• I will not abandon Israel. I will consider myself a member of the loyal opposition, as beleaguered as that cause might be at this time. I will continue to support my Israeli friends and family, reach out to them and visit, especially during this time of terrible trauma. I will continue to pray for the release of the Israeli hostages being held captive in Gaza, and that all the internally displaced refugees within Israel soon be able to return to their homes. I will continue to honor the brave soldiers risking and losing their lives in combat. I will continue to support the many grassroots organizations in Israel that promote cooperation, justice and friendship among Palestinians and Israelis. (To get a broad overview of more than 160 of these organizations, study the website of The Alliance for Middle East Peace. ) I have been particularly moved by the brave efforts during this war of Standing Together. Most recently, they have organized the “Humanitarian Guard.” At the crossing points from Israel into Gaza, right-wing religious youth have been violently disrupting the flow of aid trucks into Gaza. The Humanitarian Guard, who are volunteers from Standing Together, have been traveling to these crossing points and with their bodies have been successfully protecting the aid shipments from these vandals. Israel is not a monolith, and good and brave people there need our support.
• I will continue to support World Central Kitchen in its efforts to feed the people of Gaza during this time of unspeakable suffering.
• As I have written about since the beginning of the war, I refuse to allow my bonds with the people I love to be among the casualties of this awful war. A chasm has opened up in our country and around the world between those who oppose Israel’s response to the Hamas massacre, and those who continue to support Israel against the threat of Hamas and Hamas’s allies. Families and friendships have been riven and even shattered by this war of words. I will continue to reach out to my loved ones with whom I disagree. This requires of me a measure of humility, knowing that I don’t know everything, knowing that my positions change, knowing that self-righteousness, if it compels me to “cancel” precious relationships, isn’t right.
• At the same time, I will continue to argue against the concept of “anti-Zionism.” I know many good and thoughtful people who are passionately proclaiming their anti-Zionism, and I do not doubt their sincerity in their pursuit of justice for the Palestinian people. However, based on my understanding of the history of the term “anti-Zionism,” and of the malevolent and powerful actors who have promoted it, I think that many current activists are unwittingly participating in an antisemitic movement — one that puts not only Israel but Jews around the world in danger. I sadly accept that many Jews no longer wish to identify with Israel as part of their Jewish identity. There are other labels they can adopt, such as non-Zionist, post-Zionist or Diasporist, to describe their position. I hope that these Jews will at the least consider Israelis to be their kin, however distant, and find ways such as I describe above to be in relationship with their like-minded Israeli counterparts. But I will only support the work of those activists who accept the premise — however distant it remains from realization — that both the Palestinian people and the Jewish people have legitimate claims to national sovereignty and to lives of safety on that tortured sliver of land.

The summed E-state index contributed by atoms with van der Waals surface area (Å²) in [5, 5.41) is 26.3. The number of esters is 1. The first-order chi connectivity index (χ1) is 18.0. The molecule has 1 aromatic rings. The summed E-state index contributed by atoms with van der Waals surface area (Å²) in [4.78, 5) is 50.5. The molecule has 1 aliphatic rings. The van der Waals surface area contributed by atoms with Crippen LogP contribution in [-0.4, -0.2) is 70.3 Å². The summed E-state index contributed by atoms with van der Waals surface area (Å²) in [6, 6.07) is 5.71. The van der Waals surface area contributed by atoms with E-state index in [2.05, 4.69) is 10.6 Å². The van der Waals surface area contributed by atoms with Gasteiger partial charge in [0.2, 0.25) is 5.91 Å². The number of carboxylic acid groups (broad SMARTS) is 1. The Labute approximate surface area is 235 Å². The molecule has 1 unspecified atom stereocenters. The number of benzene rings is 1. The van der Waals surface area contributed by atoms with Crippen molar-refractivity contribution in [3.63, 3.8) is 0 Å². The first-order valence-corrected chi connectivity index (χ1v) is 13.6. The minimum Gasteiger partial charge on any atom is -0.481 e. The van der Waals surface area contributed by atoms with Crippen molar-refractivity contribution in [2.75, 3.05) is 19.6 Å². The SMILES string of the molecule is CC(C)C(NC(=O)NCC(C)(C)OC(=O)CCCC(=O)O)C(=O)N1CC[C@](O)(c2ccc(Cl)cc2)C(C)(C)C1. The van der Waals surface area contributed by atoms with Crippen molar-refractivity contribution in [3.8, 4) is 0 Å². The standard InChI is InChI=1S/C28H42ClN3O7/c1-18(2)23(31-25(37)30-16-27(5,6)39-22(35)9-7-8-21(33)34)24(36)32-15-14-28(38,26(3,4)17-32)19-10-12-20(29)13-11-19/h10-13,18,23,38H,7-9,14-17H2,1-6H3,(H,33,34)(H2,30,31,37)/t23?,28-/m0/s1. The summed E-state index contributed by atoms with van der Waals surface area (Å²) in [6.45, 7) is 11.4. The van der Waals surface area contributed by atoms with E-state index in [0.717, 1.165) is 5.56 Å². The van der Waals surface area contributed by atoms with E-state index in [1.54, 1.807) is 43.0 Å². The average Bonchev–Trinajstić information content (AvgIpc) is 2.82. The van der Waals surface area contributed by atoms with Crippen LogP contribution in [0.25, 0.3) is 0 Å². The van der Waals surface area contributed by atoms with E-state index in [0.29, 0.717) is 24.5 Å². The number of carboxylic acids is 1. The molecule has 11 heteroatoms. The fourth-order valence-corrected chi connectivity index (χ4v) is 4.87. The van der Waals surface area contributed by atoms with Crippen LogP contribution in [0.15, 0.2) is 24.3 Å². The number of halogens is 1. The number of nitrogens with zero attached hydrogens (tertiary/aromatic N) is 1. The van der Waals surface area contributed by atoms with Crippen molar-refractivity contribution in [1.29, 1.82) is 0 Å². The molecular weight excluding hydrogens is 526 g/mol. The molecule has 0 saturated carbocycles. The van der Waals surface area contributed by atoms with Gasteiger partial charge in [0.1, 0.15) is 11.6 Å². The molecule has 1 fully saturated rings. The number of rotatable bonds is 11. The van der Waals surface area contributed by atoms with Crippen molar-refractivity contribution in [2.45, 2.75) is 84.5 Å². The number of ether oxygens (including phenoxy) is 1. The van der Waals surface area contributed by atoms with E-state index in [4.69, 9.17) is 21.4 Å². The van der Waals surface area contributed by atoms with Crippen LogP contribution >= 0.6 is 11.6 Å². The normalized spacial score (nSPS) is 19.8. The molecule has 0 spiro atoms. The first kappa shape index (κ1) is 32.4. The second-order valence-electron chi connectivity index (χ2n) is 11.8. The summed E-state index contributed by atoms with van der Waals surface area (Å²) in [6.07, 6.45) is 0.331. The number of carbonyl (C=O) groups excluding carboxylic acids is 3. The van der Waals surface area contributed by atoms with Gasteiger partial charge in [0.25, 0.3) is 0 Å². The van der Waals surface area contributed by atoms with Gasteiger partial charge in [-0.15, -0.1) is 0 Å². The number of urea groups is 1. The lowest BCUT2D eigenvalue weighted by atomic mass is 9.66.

• I will work for President Joe Biden’s re-election. Faced with trying to negotiate a compromise between two uncompromising enemies, the Israeli government and Hamas, and faced with a global game of diplomatic chess that is not for the faint of heart, the Biden administration has persisted in trying to be the grown-up in the room. You may despise the United States’ role as a superpower and as a global arms supplier, and you might dearly wish for a different, better world. But this is the one we’ve got, and especially considering the terrifying alternative this coming November, Biden has my full support.
• I will continue to write about, teach and practice the deep, inspiring and challenging wisdom of the Jewish tradition. Judaism is worth studying, practicing and celebrating. It is the record of our people’s search for meaning and for the good society, across thousands of years. It is the voice of the biblical prophets, speaking truth to power. Just as our ancestors in ancient Israel and Judah were not immune to the corruption of wealth and power, nor to the poison of religious zealotry, neither are we today. Judaism is meant to be a check against those human tendencies, not a justification. I will continue to speak for the Judaism of compassion and justice.
• I will continue to be willing to change my mind as circumstances change and as new perspectives work their way into my old brain.
• And I will continue to treat others the way I would hope to be treated. As Rabbi Akiva famously proclaimed, “Love your neighbor as yourself: this is the central principle of the Torah.”

[Based on a post on Turn It and Turn It, “The Right-Wing Extremists Are In Charge in Israel”]

[1] For a more thorough understanding of the emergence of the settler movement, I recommend Gershom Gorenberg’s superb history, The Accidental Empire: Israel and the Birth of the Settlements, 1967-1977. To get a sense of the hardened landscape of Israeli rhetoric and public opinion that has emerged since Oct. 7, read “The View Within Israel Turns Bleak” by Megan Stack (The New York Times, May 16, 2024.)

[1] I donate all paid subscription revenue from this Substack account to the Sulha Peace Project.

One Response

  1. Thank you Rabbi Kligler. It is so helpful to see much of what I have been thinking and feeling clearly and thoughtfully articulated.